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What Qualifications Are Needed To Be A Sound Designer?

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Requirements for being a good sound designer:


  • You need to be good at designing sound
  • Er...
  • ... that's it.



I know that sounds like I'm taking the Michael a bit, but believe me I'm not. You can have all the qualifications on the Earth and still be a rubbish designer (sound, lighting, set, costume etc.) because you can run the figures through the system, come up with the right answers technically and then put out a system that's totally wrong for the show.


Doing courses is an extremely good idea if you want to be a sound designer but the bit of paper you get at the end of it won't help anything like as much as the training itself will. Do the training, design as much as you can and then get yourself a name as someone who knows what they're doing. Don't expect that putting a qualification on your cv will, in itself, get you work.


Hope that helps.

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This is so right!


People constantly get confused with labels - The 'Designer' bit is the key here. All the qualifications in the world don't help if you don't have the aptitude. There's a real feeling nowadays that natural ability and flair don't matter - and to a large extent, it's now possible to get qualifications without having these innate abilities.


I was brilliant at technical drawing, and totally rubbish at art. No point at all me trying to paint a picture of a house or a tree, but I can produce nice plans of a house or buildings. An artists impression would just about be possible, but it'd be drawn with straight lines, and coloured in.


Same thing with our industry - I can design. I know what it will look like, I can visualise it in my head, and I can select the right tools to do it. Sound is the same, I can produce what clients want. I don't, if I can avoid it, operate that much any more.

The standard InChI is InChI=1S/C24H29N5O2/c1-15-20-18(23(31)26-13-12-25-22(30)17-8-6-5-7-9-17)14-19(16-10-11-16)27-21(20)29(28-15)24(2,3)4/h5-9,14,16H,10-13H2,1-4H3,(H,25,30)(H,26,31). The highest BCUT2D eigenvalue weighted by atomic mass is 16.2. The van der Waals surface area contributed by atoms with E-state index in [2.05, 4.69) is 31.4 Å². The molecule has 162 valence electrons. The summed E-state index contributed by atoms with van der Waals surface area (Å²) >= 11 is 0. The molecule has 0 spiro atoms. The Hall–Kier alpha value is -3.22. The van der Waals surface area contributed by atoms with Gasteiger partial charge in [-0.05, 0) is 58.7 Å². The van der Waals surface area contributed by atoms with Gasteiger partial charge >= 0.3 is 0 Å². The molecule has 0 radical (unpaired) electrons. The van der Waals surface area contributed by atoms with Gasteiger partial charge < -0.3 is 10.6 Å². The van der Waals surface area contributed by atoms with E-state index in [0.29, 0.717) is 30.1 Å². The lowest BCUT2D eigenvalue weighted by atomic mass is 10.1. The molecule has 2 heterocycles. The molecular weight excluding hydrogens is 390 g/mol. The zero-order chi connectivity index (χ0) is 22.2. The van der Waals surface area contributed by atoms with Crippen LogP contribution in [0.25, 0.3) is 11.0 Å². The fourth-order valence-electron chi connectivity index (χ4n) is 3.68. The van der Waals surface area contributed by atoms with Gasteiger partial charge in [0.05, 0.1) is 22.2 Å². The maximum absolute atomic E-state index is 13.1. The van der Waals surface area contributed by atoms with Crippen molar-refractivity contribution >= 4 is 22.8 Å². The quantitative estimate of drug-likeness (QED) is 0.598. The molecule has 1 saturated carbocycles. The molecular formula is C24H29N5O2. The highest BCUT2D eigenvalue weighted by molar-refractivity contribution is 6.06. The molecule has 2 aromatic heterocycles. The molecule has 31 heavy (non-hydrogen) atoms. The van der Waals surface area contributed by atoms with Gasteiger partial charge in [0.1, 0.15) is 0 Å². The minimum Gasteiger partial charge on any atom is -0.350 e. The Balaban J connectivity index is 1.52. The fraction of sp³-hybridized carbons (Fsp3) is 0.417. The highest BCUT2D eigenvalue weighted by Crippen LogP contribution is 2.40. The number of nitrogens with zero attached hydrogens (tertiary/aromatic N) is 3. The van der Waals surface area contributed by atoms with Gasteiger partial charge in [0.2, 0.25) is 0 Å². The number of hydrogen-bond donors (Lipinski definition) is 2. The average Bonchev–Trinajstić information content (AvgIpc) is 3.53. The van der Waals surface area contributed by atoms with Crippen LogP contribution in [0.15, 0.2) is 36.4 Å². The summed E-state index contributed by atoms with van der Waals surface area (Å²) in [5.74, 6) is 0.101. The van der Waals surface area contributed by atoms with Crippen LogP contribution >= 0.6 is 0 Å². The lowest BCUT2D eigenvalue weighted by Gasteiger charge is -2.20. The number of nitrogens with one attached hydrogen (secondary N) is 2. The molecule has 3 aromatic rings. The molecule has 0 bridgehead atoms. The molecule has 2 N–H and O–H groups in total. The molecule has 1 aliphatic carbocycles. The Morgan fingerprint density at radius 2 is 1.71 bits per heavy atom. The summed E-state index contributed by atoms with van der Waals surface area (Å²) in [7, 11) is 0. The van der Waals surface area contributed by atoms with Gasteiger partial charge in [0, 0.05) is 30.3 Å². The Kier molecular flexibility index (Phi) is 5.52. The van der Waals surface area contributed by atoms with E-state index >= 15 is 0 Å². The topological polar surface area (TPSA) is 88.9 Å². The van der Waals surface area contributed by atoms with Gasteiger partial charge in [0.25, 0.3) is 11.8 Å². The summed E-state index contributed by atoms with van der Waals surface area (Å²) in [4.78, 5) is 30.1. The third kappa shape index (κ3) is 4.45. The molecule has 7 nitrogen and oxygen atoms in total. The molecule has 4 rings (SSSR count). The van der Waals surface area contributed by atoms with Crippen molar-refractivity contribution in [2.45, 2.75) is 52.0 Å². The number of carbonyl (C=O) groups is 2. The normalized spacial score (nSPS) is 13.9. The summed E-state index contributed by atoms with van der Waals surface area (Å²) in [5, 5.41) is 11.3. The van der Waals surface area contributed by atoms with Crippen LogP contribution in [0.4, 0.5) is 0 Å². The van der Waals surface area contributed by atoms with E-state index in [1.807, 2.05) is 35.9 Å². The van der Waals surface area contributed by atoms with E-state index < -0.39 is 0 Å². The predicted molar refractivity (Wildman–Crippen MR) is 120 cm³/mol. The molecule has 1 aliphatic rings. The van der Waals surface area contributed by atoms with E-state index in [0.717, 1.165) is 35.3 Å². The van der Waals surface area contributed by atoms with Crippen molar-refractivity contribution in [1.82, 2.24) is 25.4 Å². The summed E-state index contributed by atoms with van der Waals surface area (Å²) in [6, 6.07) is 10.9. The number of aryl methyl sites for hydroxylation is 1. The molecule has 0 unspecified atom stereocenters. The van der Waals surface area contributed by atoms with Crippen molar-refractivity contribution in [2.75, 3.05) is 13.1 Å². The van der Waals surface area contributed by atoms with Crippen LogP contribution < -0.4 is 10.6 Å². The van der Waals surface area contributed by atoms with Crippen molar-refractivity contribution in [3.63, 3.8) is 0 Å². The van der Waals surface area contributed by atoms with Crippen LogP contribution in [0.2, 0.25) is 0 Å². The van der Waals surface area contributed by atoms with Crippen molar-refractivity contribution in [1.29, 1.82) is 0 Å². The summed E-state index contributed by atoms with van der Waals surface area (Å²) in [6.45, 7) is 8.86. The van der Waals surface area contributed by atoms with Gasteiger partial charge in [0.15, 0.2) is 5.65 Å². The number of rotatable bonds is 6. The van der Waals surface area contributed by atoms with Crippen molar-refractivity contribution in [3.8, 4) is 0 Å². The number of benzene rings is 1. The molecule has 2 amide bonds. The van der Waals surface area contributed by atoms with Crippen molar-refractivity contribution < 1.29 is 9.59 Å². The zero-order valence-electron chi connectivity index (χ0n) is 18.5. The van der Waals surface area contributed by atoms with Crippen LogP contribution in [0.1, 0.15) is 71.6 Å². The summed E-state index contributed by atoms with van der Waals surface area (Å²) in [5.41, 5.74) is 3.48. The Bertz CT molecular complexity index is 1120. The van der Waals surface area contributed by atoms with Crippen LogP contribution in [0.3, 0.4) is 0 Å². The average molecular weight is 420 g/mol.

I was at a uni a few years ago, and students were given two lanterns to create a design with. One a profile, one a Fresnel. It was amazing what they had done with just two light sources. The sound designers were creating soundscapes - low level scene setting backgrounds for specific purposes. Using a computer workstation and internal software only.


The people with good ears and creative skills do best. It's quite possible for somebody with no qualifications at all to be an excellent designer. Plenty of people who started years ago had to be - there were no relevant qualifications available?


Nowadays, a good portfolio and reputation by word of mouth is best - of course, if you're under 25, a degree will be attached to you. If you don't have a degree, people wonder why not - which is daft, but if you are 40, nobody cares!

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I agree with JSB and Paul and what they say is true not just in sound but in most areas of theatre.


The only thing I would add is on this one point.

If you don't have a degree, people wonder why not - which is daft, but if you are 40, nobody cares!

If I am looking at CVs for an entry level position then the applicants are not likely to have worked for companies or people that I know. If I see that they have committed years of their life to studying, and because I know the courses in my area I know what they will have covered, they are more likely to get an interview.


True that 2 or 3 years in no one will care anymore what or where you studied but hopefully the qualifications will have given you a grounding to start your career.

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Spot on!

Just get out and do it. My advice would be to get work with as many diverse audio companies as possible on as much diverse kit as possible in as many different genres as possible. A qualification proves that the holder can study for a set length of time and can satisfy an examiner that he/she has learned how to pass. Doing the job is the only way to prove that you can actually do it, and be under no illusions that it IS a job.

Get as much hands-on experience as possible, sign up with local-crew companies and PA companies for ANY kind of work. Do voluntary work with your local bands, theatre companies, dance groups, installation companies etc. etc. Don't give up on qualifications, they do show your interest and possibly enthusiasm but if you want to be the best then work with as many of the best as you can. Keep learning, watching how results are achieved and particularly the overall work process, having brilliant concepts is useless if they are physically unachievable, a big problem with some degree holders! Don't be too arrogant to take knowledge from any source, one of the best sound designers I ever came across was actually a welder by trade but had 30 years PA experience with contemporary dancers and rock bands.

B.B. King was once asked why he had agreed to appear at a guitar legends event when he was so obviously the elder statesman of the axemen there. His response? "I came to steal their licks!", showing that even the best never stop learning.

Good luck.

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